Nintendo is making it easier for YouTube creators and is now lifting restrictions over them. With Nintendo’s new policies, YouTube creators can monetize gameplay and stream their content live over YouTube.
With new policies, the YouTube creators who want to monetize their content will no longer have to join the Nintendo’s specific partner program, instead, anyone working with YouTube’s Partner Program which allows the company to run ads on video and let the creators earn the revenue through Google Adsense will now be able to monetize their content on YouTube.
The existing Nintendo Creators Program will be closed next month.
A statement on Nintendo’s website reads that:
“As long as you follow some basic rules, we will not object to your use of gameplay footage and/or screenshots captured from games for which Nintendo owns the copyright in the content you create for appropriate video and image sharing sites.”
Prior to these policy changes, the videos which were uploaded through Nintendo’s Partner Program were applicable to YouTube’s monetization and AdSense income.
These new policies also state something about the third-party content that if creators want to use any third-party content in their videos or live stream then they will have to obtain permission from them before using them.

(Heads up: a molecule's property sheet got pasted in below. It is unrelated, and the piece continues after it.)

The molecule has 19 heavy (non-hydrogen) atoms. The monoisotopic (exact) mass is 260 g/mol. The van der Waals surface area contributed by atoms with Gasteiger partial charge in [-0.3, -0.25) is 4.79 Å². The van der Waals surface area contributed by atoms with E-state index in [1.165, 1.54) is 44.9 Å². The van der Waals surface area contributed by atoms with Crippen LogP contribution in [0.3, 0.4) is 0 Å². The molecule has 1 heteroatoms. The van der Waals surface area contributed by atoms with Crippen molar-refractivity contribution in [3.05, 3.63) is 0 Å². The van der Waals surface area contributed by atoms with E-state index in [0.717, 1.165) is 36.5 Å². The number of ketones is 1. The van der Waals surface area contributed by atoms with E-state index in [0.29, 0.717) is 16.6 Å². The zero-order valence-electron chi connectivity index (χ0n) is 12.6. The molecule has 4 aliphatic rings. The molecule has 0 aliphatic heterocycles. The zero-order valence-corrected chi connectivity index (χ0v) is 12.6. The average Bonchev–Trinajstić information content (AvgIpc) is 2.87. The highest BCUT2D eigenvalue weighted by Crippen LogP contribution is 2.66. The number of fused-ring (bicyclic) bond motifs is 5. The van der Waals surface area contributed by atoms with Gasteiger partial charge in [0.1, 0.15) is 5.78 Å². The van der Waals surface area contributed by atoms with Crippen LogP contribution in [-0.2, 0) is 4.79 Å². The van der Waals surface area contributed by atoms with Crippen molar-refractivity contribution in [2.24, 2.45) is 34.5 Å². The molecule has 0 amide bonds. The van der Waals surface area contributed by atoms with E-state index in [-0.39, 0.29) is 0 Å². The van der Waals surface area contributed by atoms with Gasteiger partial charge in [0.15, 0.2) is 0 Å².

Nintendo new guidelines about uploading any existing footage state that:
“Uploading any Nintendo video, gameplay footage without your own creative input, or a copy of content created by someone else, is prohibited and will be removed. [Creators] will be able to post gameplay videos and screenshots using Nintendo system features, such as the Capture Button on Nintendo Switch, without additional input or commentary.”
It is not a coincidence that Nintendo is lifting the restrictions just before the release of Super Smash Bros. Ultimate which is set to release for Nintendo Switch on 7th December. It is expected to one of the biggest games of Nintendo and allowing the creators to upload and monetize content will certainly make the game even more popular.